“To every thing there is a season, and a time to every purpose under the heaven: A time to be born, and a time to die; a time to plant, and a time to pluck up that which is planted.” (Ecclesiastes 3:1-2)
In the first eight verses of Ecclesiastes 3 there is a remarkable listing of 28 “times” arranged in 14 pairs of opposites (e.g., “a time to be born and a time to die”). Every timed event is planned by God and has a “purpose” (v. 1), and everything is “beautiful” in God’s time for it (v. 11).
Although it is beyond our finite comprehension, it is still bound to be true that the infinite, omnipotent God “worketh all things after the counsel of his own will” (Ephesians 1:11). Even when in our time we may not understand how a particular event can be purposeful or beautiful, we can have faith that if it occurs in God’s time for it, it is (Romans 8:28).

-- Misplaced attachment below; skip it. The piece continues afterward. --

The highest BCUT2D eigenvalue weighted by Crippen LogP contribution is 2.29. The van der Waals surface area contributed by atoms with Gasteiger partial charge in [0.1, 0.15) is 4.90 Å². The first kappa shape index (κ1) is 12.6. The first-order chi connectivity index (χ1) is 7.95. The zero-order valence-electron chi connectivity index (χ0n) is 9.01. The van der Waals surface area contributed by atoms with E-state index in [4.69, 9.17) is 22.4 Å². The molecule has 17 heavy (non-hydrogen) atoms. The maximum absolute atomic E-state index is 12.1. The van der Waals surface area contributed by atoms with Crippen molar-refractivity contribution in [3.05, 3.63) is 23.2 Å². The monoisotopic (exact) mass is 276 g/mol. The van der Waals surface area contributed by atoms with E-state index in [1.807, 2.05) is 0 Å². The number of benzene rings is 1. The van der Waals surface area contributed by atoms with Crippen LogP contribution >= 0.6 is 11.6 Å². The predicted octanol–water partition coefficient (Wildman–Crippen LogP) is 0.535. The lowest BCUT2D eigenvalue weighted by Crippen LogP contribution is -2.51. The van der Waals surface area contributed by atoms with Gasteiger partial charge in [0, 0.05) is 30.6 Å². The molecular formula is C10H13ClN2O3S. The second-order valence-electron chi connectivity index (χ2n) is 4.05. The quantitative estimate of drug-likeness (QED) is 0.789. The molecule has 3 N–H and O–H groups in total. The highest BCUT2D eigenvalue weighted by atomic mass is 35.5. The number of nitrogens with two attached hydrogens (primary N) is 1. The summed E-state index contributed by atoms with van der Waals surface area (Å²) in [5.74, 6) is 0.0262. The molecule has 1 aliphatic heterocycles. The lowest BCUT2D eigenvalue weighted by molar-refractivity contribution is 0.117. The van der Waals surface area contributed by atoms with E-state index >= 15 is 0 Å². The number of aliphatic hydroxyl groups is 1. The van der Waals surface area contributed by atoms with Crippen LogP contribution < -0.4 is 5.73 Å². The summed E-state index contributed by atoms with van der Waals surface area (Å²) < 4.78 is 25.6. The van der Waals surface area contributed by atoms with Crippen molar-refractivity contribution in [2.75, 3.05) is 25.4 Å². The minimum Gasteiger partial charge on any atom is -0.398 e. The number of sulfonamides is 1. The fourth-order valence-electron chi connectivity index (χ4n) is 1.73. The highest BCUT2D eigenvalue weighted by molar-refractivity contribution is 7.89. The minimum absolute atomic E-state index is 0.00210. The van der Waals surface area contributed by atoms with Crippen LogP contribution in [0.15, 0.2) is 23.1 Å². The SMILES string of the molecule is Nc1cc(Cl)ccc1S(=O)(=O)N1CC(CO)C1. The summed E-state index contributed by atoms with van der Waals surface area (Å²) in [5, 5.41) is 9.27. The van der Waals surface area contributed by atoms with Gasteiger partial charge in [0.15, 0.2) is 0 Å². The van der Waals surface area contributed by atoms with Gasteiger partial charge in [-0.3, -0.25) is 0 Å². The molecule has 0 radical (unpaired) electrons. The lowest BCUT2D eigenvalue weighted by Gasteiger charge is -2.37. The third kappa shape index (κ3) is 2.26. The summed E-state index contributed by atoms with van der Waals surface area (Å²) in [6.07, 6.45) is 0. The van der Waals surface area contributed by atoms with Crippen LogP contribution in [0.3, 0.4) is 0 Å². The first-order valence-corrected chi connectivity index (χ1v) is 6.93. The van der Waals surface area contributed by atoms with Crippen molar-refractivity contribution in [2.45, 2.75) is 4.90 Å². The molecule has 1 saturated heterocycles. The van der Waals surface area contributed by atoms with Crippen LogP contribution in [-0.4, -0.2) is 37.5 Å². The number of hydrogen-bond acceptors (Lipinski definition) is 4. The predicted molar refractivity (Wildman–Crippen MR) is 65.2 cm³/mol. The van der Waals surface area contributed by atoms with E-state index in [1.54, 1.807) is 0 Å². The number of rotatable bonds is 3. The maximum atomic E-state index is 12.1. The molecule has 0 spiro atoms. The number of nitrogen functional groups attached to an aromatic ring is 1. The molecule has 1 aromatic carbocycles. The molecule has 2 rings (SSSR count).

The time of our birth is, of course, not under our control, but we can certainly have a part in determining the occurrence of all the other 13 “times,” even the time of death. With the exception of those still living at the time of Christ’s return, each of us will eventually die. God has appointed a time for each individual, and it is wrong for him or her to shorten that time (by suicide or careless living, which can never be part of His will for any of us).
We should say with David, “My times are in thy hand” (Psalm 31:15), and seek to live in ways pleasing to Him as long as He allows us to live. We should pray that, when our time is finished, He will enable us to die in a manner that will be “beautiful in his time” (Ecclesiastes 3:11).
Not one of us knows when that ordained “time to die” may be for us, so we must seek daily to “walk in wisdom toward them that are without, redeeming the time” (Colossians 4:5). HMM